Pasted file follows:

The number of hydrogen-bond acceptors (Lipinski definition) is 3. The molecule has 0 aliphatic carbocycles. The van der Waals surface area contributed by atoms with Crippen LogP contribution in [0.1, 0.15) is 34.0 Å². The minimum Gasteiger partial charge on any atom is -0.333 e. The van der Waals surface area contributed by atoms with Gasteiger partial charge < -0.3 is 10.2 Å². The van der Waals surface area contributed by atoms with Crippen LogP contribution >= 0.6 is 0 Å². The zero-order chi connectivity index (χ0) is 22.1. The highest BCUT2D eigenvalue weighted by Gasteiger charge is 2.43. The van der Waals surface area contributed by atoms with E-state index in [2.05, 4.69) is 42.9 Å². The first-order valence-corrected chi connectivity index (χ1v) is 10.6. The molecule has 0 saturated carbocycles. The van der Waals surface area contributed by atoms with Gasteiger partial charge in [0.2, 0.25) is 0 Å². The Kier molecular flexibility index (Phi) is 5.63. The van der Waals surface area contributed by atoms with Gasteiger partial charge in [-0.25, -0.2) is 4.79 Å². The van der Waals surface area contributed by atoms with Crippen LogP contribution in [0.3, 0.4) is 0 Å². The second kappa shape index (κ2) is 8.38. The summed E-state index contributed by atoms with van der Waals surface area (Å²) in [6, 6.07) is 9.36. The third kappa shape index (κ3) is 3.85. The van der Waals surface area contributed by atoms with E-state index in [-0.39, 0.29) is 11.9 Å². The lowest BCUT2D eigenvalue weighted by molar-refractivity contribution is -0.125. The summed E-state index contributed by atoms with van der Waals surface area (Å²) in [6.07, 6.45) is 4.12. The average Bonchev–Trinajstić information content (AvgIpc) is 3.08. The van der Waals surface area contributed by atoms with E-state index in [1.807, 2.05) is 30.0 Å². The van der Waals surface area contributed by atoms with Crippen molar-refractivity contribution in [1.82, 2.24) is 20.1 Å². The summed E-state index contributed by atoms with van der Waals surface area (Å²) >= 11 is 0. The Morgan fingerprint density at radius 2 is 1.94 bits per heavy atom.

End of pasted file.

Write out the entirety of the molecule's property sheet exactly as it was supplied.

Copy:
The number of hydrogen-bond acceptors (Lipinski definition) is 3. The molecule has 0 aliphatic carbocycles. The van der Waals surface area contributed by atoms with Crippen LogP contribution in [0.1, 0.15) is 34.0 Å². The minimum Gasteiger partial charge on any atom is -0.333 e. The van der Waals surface area contributed by atoms with Gasteiger partial charge < -0.3 is 10.2 Å². The van der Waals surface area contributed by atoms with Crippen LogP contribution >= 0.6 is 0 Å². The zero-order chi connectivity index (χ0) is 22.1. The highest BCUT2D eigenvalue weighted by Gasteiger charge is 2.43. The van der Waals surface area contributed by atoms with E-state index in [2.05, 4.69) is 42.9 Å². The first-order valence-corrected chi connectivity index (χ1v) is 10.6. The molecule has 0 saturated carbocycles. The van der Waals surface area contributed by atoms with Gasteiger partial charge in [0.2, 0.25) is 0 Å². The Kier molecular flexibility index (Phi) is 5.63. The van der Waals surface area contributed by atoms with Gasteiger partial charge in [-0.25, -0.2) is 4.79 Å². The van der Waals surface area contributed by atoms with Crippen LogP contribution in [0.3, 0.4) is 0 Å². The second kappa shape index (κ2) is 8.38. The summed E-state index contributed by atoms with van der Waals surface area (Å²) in [6, 6.07) is 9.36. The third kappa shape index (κ3) is 3.85. The van der Waals surface area contributed by atoms with E-state index in [-0.39, 0.29) is 11.9 Å². The lowest BCUT2D eigenvalue weighted by molar-refractivity contribution is -0.125. The summed E-state index contributed by atoms with van der Waals surface area (Å²) in [6.07, 6.45) is 4.12. The average Bonchev–Trinajstić information content (AvgIpc) is 3.08. The van der Waals surface area contributed by atoms with E-state index in [1.807, 2.05) is 30.0 Å². The van der Waals surface area contributed by atoms with Crippen molar-refractivity contribution in [1.82, 2.24) is 20.1 Å². The summed E-state index contributed by atoms with van der Waals surface area (Å²) >= 11 is 0. The Morgan fingerprint density at radius 2 is 1.94 bits per heavy atom.